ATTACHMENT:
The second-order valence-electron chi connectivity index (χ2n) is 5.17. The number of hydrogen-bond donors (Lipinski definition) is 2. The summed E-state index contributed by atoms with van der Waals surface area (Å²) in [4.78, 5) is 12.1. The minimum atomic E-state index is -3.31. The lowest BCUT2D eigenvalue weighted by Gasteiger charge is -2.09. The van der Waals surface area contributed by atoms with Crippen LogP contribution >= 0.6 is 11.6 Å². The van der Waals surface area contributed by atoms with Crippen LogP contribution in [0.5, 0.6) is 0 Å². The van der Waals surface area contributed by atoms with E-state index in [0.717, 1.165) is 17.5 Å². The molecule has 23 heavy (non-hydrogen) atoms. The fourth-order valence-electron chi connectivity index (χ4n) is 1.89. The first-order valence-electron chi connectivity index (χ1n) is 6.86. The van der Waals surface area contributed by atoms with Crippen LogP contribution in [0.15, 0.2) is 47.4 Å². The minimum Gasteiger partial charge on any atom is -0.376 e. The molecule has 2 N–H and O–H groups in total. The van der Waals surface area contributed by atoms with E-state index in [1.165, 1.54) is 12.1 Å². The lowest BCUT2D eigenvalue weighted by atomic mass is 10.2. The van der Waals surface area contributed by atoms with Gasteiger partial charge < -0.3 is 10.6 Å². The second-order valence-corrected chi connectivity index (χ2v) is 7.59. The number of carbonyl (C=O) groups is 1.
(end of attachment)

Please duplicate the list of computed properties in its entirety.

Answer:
The second-order valence-electron chi connectivity index (χ2n) is 5.17. The number of hydrogen-bond donors (Lipinski definition) is 2. The summed E-state index contributed by atoms with van der Waals surface area (Å²) in [4.78, 5) is 12.1. The minimum atomic E-state index is -3.31. The lowest BCUT2D eigenvalue weighted by Gasteiger charge is -2.09. The van der Waals surface area contributed by atoms with Crippen LogP contribution >= 0.6 is 11.6 Å². The van der Waals surface area contributed by atoms with Crippen LogP contribution in [0.5, 0.6) is 0 Å². The van der Waals surface area contributed by atoms with E-state index in [0.717, 1.165) is 17.5 Å². The molecule has 23 heavy (non-hydrogen) atoms. The fourth-order valence-electron chi connectivity index (χ4n) is 1.89. The first-order valence-electron chi connectivity index (χ1n) is 6.86. The van der Waals surface area contributed by atoms with Crippen LogP contribution in [0.15, 0.2) is 47.4 Å². The minimum Gasteiger partial charge on any atom is -0.376 e. The molecule has 2 N–H and O–H groups in total. The van der Waals surface area contributed by atoms with E-state index in [1.165, 1.54) is 12.1 Å². The lowest BCUT2D eigenvalue weighted by atomic mass is 10.2. The van der Waals surface area contributed by atoms with Gasteiger partial charge < -0.3 is 10.6 Å². The second-order valence-corrected chi connectivity index (χ2v) is 7.59. The number of carbonyl (C=O) groups is 1.